Miss USA Nia Sanchez: I Was Told To Change My Latin Surname To Make It Big

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Nia Sanchez wants to move on from controversy following her recent coronation as Miss USA to more important things: volunteering and helping children and women through her new high-profile platform.

The 24-year-old Latina told Fox News Latino Monday that she is really excited about finally getting started with her philanthropic work after she finishes her whirlwind media tour.

“Being Miss USA, you have so much more influence than you did before because you are on a different platform,” Sanchez said. “So I am really excited to have this change in my life to be part of something good – encouraging women.”

After Miss Nevada won the pageant, questions were raised about her true connection to the state. There were suggestions that she met the minimum pageant residency requirements and didn’t actually live in the Nevada. She has adamantly denied the allegations.

The controversy over her residency was followed by ridicule over her response to a question about sexual abuse on college campuses, when she said women need to learn to “protect themselves.”

Sanchez told FNL that while her answer did cause controversy, she only thinks about it in a positive way.

“I joined Taekwondo when I was 8 years old… it became something I fell in love with and I do plan on using it to help with women’s encouragement and empowerment,” she said. “And no, nobody has to train in it for 12 years like I did or jujitsu, but I think it’s healthy and helpful to know escape techniques and equip yourself to get out of a tough situation.”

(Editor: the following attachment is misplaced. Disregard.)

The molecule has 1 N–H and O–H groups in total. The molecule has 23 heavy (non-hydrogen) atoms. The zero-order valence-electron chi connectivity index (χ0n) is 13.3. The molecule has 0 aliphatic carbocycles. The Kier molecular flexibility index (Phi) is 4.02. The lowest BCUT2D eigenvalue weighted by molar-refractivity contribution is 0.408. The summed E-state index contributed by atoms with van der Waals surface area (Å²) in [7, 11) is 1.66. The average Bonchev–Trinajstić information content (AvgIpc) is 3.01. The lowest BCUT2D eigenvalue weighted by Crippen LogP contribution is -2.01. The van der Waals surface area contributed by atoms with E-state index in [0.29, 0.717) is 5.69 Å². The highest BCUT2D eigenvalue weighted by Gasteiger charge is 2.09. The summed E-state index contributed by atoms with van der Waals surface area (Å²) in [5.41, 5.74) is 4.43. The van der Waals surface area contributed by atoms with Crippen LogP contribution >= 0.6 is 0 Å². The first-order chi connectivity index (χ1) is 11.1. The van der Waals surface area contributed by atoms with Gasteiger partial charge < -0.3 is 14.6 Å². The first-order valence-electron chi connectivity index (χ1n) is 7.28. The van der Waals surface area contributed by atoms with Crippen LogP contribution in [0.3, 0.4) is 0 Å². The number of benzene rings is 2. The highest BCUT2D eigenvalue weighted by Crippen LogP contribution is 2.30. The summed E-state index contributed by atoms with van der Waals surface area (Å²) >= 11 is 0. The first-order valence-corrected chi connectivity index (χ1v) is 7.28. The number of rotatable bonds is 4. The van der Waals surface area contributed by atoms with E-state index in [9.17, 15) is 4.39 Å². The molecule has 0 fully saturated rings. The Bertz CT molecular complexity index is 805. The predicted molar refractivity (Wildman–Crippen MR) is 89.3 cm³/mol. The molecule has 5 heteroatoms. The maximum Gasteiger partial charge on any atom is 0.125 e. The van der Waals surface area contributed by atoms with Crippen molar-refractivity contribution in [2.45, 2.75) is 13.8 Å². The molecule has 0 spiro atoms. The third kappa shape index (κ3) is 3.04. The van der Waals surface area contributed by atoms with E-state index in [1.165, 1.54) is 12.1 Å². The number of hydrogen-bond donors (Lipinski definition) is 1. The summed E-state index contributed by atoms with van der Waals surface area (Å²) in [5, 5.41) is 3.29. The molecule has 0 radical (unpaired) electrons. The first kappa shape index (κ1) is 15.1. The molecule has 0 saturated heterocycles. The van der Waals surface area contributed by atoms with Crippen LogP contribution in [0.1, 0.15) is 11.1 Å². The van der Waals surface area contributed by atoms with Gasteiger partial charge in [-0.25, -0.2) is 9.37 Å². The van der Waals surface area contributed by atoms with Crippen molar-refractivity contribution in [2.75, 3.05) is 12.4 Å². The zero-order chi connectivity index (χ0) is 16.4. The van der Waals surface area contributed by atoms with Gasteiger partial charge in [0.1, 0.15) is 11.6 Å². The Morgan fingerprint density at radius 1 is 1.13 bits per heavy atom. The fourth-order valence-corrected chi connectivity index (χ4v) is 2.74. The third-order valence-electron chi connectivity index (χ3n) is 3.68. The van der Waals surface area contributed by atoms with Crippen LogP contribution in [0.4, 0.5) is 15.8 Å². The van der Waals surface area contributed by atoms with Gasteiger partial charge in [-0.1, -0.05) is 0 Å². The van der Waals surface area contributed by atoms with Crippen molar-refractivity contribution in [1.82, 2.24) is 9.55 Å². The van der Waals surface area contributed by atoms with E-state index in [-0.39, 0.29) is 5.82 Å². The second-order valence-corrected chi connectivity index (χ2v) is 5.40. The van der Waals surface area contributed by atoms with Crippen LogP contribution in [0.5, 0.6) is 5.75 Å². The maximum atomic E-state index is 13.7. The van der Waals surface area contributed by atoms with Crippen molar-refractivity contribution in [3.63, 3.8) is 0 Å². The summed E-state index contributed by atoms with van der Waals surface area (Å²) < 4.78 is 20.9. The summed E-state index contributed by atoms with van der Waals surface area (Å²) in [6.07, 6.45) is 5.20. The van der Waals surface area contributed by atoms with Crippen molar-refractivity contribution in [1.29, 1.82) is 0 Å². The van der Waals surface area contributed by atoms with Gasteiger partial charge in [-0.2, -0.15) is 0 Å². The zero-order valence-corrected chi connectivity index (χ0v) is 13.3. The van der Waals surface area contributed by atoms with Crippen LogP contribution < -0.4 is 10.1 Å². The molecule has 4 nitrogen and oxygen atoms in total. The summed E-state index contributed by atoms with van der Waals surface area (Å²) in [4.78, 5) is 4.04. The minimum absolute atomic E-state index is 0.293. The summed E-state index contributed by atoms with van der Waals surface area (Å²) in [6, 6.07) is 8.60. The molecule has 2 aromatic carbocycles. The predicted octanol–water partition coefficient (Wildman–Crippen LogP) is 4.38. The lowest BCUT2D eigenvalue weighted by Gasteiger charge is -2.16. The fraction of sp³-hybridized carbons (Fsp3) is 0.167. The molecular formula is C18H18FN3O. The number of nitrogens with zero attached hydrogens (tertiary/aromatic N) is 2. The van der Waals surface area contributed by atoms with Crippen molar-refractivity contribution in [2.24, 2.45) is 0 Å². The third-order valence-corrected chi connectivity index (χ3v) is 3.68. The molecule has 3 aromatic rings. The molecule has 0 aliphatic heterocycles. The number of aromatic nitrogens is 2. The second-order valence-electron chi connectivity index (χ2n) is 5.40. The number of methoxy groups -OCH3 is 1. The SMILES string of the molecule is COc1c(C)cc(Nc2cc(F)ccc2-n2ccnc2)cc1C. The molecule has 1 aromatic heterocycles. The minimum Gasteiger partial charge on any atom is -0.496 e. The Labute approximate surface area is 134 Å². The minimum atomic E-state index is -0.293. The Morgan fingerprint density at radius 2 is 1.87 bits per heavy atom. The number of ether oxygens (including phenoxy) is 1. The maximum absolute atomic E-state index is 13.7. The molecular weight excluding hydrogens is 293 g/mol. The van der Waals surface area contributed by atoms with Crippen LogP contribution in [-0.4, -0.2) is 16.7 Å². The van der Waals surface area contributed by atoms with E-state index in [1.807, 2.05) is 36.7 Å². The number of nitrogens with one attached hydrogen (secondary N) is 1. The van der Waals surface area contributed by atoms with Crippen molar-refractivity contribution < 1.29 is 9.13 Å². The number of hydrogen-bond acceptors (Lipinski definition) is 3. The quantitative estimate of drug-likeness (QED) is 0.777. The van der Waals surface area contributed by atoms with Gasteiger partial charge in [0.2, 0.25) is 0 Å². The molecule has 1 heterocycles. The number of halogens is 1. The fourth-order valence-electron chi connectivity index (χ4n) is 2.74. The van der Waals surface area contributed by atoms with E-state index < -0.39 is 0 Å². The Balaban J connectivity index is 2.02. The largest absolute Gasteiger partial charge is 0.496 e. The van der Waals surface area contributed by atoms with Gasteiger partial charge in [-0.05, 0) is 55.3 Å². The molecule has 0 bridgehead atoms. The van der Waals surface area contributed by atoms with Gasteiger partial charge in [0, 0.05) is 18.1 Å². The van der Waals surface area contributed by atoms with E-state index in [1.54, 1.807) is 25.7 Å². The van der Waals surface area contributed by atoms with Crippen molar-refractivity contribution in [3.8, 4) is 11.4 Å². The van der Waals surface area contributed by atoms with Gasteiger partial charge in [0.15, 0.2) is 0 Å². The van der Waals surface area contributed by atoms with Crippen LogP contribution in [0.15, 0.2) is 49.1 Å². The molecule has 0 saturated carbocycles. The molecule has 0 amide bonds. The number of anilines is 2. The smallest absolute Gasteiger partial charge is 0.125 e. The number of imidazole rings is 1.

Along with empowering women as Miss USA, Sanchez wants to continue the work she has done in shelters in Nevada and California and take a page from her mission work in Mexico.

“I did mission work very consistently throughout high school and also after high school,” she said. “My home church, they did mission trips every three months in Mexico so we would bring food and bicycles and clothes and shoes and we would really support the communities in the area that we would go to south of Ensenada. It was wonderful and I really enjoyed it.”

Sanchez is half-Mexican half-European – something she very proud of and nothing she would ever change. But she said she has been asked to change her name and identity before.

“I had someone once tell me, ‘You know you are doing well in pageants, but you’re not as successful as you want to be. Maybe if you don’t use Sanchez as your last name, you’ll do better,’” she said. “And I was shocked. I was born and raised Nia Sanchez. Why would I want to change who I am?”

She said she is proud of her cultural heritage.

“I am Hispanic and I am also German and European and I love both parts of my culture,” she said.

That being said, Sanchez does not now Spanish. But that’s something she wants to work on.

“I know the basics. I can go to the restroom and say please and thank you and hello and my name, but I am going to be studying it more this year and my roommate is the ex-Miss Venezuela, now Miss Universe (Gabriela Isler),” she said. “So I am hoping to pick some up from her.”

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